Overview of Thighplasty Surgery

A thighplasty, also known as a thigh lift, is a cosmetic surgical procedure that’s done to tighten and improve the appearance of the thighs. Aging, pregnancy, or significant weight loss can cause the thighs to have excess, sagging skin, or look dimpled. The goal of a thigh lift is to lift and contour the thighs so that they look slim and in proportion with the rest of the body. A combination of thighplasty and liposuction techniques may be performed to give the thighs a smoother, more toned appearance.

People considering thigh lift surgery should know that it is not a surgical means of losing weight. It is a procedure for those who are close to their ideal weight but unhappy with the sagging appearance that’s caused by excess skin.

Woman's thigh being marked up for plastic surgery
ronstik / Getty Images

Types of Thigh Lifts

There are three types of thighplasty

  • An inner thigh lift targets the skin in the lower portion of the inner thigh
  • A medial thigh lift targets the skin and fat on the upper part of the inner thigh
  • A bilateral thigh lift focuses on the skin on the front and outside of the thigh

Inner and medial thighplasty procedures are usually performed on an outpatient basis. A bilateral thigh lift may require an overnight stay in the hospital.

The Procedure

Thighplasty is usually performed as an outpatient procedure with general anesthesia or epidural anesthesia.

Depending on the type of thigh lift and the area being treated, the incision pattern will vary. The most common thigh lift technique begins with an incision in the groin area.

During the procedure:

  • Skin and/or fat are removed.
  • The underlying tissue is reshaped and tightened.
  • The remaining skin is lifted and smoothed, and sutured into place at the incision site.

Surgery typically takes 2 to 3 hours.


Pain medication and anti-inflammatory medications are typically prescribed during the post-operative period. Post-operatively, you may have bruising, swelling, and soreness in the area. You will need to wear compression garments to minimize the swelling and promote healing.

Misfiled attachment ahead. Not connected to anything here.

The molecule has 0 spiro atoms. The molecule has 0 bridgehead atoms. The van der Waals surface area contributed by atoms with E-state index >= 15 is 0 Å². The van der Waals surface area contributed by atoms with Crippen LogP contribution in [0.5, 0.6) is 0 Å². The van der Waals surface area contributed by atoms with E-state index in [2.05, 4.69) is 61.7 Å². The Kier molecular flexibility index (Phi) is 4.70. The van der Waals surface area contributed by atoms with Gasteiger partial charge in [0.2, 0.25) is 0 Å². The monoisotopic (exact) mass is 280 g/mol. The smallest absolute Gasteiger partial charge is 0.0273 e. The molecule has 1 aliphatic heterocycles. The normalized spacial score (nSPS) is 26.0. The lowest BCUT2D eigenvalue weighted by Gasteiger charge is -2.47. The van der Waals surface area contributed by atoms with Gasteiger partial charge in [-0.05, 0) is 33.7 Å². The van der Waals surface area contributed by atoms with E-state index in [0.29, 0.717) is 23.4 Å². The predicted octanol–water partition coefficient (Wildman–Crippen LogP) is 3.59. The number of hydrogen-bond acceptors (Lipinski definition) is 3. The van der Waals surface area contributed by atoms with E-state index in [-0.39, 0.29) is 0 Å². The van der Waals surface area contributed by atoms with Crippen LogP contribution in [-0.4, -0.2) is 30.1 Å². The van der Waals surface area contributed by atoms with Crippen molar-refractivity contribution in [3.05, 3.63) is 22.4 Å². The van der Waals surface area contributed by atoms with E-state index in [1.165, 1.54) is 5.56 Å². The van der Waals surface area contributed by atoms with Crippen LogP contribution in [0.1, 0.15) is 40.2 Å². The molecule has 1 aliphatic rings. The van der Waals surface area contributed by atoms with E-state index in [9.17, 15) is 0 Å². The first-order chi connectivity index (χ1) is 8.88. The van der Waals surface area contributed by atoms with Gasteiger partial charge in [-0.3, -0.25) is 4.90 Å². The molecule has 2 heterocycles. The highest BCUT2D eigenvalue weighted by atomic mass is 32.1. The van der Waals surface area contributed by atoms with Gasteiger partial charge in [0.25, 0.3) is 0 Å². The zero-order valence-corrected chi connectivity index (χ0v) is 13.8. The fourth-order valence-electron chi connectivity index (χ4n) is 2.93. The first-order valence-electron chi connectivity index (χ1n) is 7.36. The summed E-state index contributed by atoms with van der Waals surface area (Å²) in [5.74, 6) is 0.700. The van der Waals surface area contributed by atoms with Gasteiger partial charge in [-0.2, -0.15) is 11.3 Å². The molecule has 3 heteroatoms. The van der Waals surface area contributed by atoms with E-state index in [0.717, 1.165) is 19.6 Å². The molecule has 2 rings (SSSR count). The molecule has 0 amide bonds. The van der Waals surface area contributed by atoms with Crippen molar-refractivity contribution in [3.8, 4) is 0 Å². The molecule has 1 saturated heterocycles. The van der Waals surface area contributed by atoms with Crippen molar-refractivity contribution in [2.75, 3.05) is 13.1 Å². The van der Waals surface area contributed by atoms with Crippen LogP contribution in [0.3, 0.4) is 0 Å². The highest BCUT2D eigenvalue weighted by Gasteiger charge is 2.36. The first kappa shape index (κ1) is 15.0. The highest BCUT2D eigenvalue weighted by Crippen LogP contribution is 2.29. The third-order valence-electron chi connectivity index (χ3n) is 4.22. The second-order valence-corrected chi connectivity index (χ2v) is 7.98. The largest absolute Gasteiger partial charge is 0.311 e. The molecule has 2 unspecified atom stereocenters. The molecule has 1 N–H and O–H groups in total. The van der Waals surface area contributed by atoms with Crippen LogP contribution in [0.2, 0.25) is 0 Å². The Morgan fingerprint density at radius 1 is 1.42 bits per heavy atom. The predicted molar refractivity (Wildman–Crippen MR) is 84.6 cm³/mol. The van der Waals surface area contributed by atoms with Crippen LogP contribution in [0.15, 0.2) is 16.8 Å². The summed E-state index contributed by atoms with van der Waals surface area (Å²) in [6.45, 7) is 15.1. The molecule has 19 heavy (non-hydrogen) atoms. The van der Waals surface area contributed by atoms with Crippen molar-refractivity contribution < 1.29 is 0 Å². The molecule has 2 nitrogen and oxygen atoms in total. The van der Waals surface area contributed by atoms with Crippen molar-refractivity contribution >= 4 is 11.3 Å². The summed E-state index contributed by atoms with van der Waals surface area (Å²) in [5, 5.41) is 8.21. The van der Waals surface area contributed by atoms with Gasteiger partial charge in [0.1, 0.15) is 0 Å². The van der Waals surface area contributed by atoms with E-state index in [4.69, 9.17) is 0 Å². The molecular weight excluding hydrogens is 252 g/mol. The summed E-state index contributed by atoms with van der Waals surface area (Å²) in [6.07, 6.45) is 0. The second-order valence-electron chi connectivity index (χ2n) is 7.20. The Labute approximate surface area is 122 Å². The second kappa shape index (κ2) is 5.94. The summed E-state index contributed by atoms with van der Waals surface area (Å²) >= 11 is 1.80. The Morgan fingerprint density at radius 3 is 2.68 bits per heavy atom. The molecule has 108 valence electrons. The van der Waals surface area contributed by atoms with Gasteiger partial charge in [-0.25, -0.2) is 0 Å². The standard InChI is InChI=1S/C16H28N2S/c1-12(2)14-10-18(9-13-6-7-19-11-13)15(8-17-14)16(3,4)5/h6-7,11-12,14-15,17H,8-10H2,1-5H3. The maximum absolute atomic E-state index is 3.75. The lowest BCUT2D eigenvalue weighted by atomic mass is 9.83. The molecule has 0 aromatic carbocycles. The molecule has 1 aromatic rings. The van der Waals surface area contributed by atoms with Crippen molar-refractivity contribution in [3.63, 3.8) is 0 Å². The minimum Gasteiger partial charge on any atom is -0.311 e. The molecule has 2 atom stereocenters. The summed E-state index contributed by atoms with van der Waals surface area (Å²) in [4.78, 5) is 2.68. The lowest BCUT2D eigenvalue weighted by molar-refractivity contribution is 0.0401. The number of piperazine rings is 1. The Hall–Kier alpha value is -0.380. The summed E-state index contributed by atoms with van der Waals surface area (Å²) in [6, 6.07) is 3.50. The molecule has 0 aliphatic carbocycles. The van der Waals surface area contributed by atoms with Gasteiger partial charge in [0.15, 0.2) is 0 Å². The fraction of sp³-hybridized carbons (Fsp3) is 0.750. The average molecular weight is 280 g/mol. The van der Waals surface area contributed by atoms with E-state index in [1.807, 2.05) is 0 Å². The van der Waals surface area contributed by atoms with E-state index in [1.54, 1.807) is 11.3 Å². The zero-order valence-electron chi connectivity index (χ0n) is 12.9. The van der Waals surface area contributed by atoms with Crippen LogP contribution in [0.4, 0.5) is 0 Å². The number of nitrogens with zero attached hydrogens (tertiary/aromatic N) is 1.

You may have drains in place to collect excess fluid and reduce the risk of infection. You will need to record the amount of fluid collected in a logbook. When the level of fluid removed meets your surgeon’s expectations, the drains will be removed.

You will not be able to use a bathtub, swim, or use a hot tub until you receive clearance from your surgeon. You may shower 48 hours after the procedure. The surgical sutures will be removed within two weeks.

You will most likely be able to return to work within 7 to 10 days and resume physical activity after 4 to 6 weeks. While there are scars, they are mostly hidden in your body’s natural creases, and they will fade over time.


Aside from the risks that go with surgery and anesthesia, the risks of having a thighplasty include:

  • Pain
  • Poor healing of the wound
  • Bleeding
  • Infection
  • Asymmetry
  • Numbness
  • Seroma (a buildup of lymphatic fluid around the surgical site)
  • Deep vein thrombosis
  • Pulmonary or cardiac complications
  • Fat necrosis
  • Skin necrosis
  • Skin loss or discoloration
  • Loose skin
  • Unattractive scarring
  • Damage to the deeper structures, such as the lymphatic system

You may need to undergo revision surgery to correct these types of problems.


The results of your thigh lift will be seen immediately, but full results are generally only seen after a few months when the swelling goes down.

4 Sources
Verywell Health uses only high-quality sources, including peer-reviewed studies, to support the facts within our articles. Read our editorial process to learn more about how we fact-check and keep our content accurate, reliable, and trustworthy.
  1. American Society of Plastic Surgeons. What is thigh lift surgery?

  2. Cedars-Sinai. Thighplasty.

  3. Sisti A, Cuomo R, Zerini I, et al. Complications associated with medial thigh lift: a comprehensive literature review. J Cutan Aesthet Surg. 2015;8(4):191-197. doi:10.4103/0974-2077.172189

  4. American Society of Plastic Surgeons. What are the risks of thigh lift surgery?